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The Chrysalis: How Warhammer 40k Inspired Starcraft

By AgmLauncher - 22nd June 2007 - 07:44 AM

[h1]The Inspirational Forces that Propelled Blizzard to the Top of the Game Industry[/h1]
By Conrad Sly - 22 June, 2007

Almost ten long years ago in 1998, the game industry trembled in anticipation as Blizzard released word that they were working on yet another new game franchise. As a rising company already acclaimed for their RTS franchise known as Warcraft: Orcs and Humans (1994) and its successor Warcraft 2: Tides of Darkness (1996), not to mention the RPG hack’n’slash defining - Diablo (1996), they had established a refined standard in the RTS genre that many developers were inspired by for years. Warcraft however, was not the first of its kind. Two years before Warcraft hit the shelves, Dune 2 (1992) took the world by storm as the world’s first true RTS game – while it wasn’t the first game to coin the term RTS, it was the first RTS game to make use of a computer’s mouse, and implemented the genre defining gameplay mechanics of harvesting resources and fog of war, giving players a level of interaction that the world had never seen before. Deeply intrigued by this new form of gameplay, Blizzard began their ascension to the top of the game industry.

Warcraft is believed by most RTS gamers to be a refined version of Dune 2’s pioneering gameplay mechanics, which is definitely true to Blizzard’s nature as game developers. It is arguable, as it is a matter of preference really, but it’s generally agreed that Blizzard’s augmentation of Dune 2 took the shape of a more simplified and accessible RTS, which allowed players to have even more control and interaction. In addition, Blizzard succeeded where Dune 2 had failed, in creating their own story arc, giving them the freedom they needed to make a good sequel which they could take in any direction. It was here that Blizzard’s history of using outside inspirations to design their games around began, taking a significant amount of inspiration from J.R.R. Tolkein’s Lord of the Rings fantasy trilogy. It can be said that little fantasy after Tolkein didn’t take something from his masterpiece however. Blizzard’s heavily story driven Warcraft franchise hit a soft spot with the gamers everywhere, and laid the foundations for Blizzard’s now billion dollar franchise.

In 1998, Blizzard took the next smartest step towards establishing their genre controlling model amongst a larger demographic of gamers by striking the realm of science fiction with their new franchise, Starcraft (1998). Taking many aspects of their previous RTS games into consideration, in an industry where “innovation” was beginning to be the selling phrase for game developers, Blizzard sought to refine their model further opting to add even more polish to their already well oiled RTS systems. Starcraft was a smash hit for many reasons, including the fact that it was Blizzard’s first RTS game to feature Battle.net, an in-game multiplayer client that Blizzard created initially for Diablo. The results were a game unlike any other, where three opposing factions, the human galactic conglomerate known as Terran, the bug-like swarm ruled by a greater mind known as the Zerg, and the ancient and mysterious Protoss, clashed in a heavily story driven galactic struggle, filled with all sorts of interesting characters, plot twists, and detailed cinematic videos. Not everyone was overjoyed by this new sci-fi rendition of Warcraft however, as there was a myriad of questionable resemblances between much of the Starcraft universe and other sci-fi universes such as Robert A. Heinlein’s Starship Troopers novel (1959) along with Paul Verhoeven’s movie adaptation (1997), Ridley Scott’s Alien movie series (1979 – present), and Games Workshop’s Warhammer 40,000 table top game (1987 - present). I will attempt to compare each of these franchises to Starcraft in order to understand just how inspired Starcraft really is. There are other sci-fi works you could compare Starcraft to, however I consider these to be the most influential, so for the sake of keeping this article at a reasonable length, I will only examine them.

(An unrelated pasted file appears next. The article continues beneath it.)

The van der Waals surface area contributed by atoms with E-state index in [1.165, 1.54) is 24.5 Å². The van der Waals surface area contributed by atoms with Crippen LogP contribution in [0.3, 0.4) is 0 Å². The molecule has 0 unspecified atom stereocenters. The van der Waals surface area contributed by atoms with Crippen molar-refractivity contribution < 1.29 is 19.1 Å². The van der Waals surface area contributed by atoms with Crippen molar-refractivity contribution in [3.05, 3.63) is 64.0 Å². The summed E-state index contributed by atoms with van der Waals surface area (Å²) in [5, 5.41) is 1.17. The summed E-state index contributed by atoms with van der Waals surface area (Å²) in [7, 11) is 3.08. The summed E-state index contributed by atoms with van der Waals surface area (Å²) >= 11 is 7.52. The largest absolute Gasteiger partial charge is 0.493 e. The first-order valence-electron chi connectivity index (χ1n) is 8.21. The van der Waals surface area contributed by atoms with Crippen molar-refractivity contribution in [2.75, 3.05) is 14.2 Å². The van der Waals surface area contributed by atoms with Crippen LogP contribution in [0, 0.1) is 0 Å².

Robert A. Heinlein’s Starship Troopers is heralded as one of the key novels that helped, at the time, define a new genre of literature known as military science fiction, which is construed as an interstellar war conflict between military factions and/or aliens. As a basic summary of the novel, it is a first person narrative about a young soldier named Juan Rico, who ventures into a military organization called, “the Mobile Infantry,” which is made up of a futuristic unit of people in powered-armour known as the “Terran Federation,” who are fighting in an interstellar war against an alien threat to humanity known as the, "Arachnids," referred to often as “The Bugs.” Sound familiar? If you’ve played Starcraft, or simply looked at a screenshot, it certainly should. Well to be fair, due to the fact that the novel was written fifty or so years ago, you could say that Starcraft is merely paying homage to Heinlein’s works, much the same as many other authors and film makers have done before Starcraft.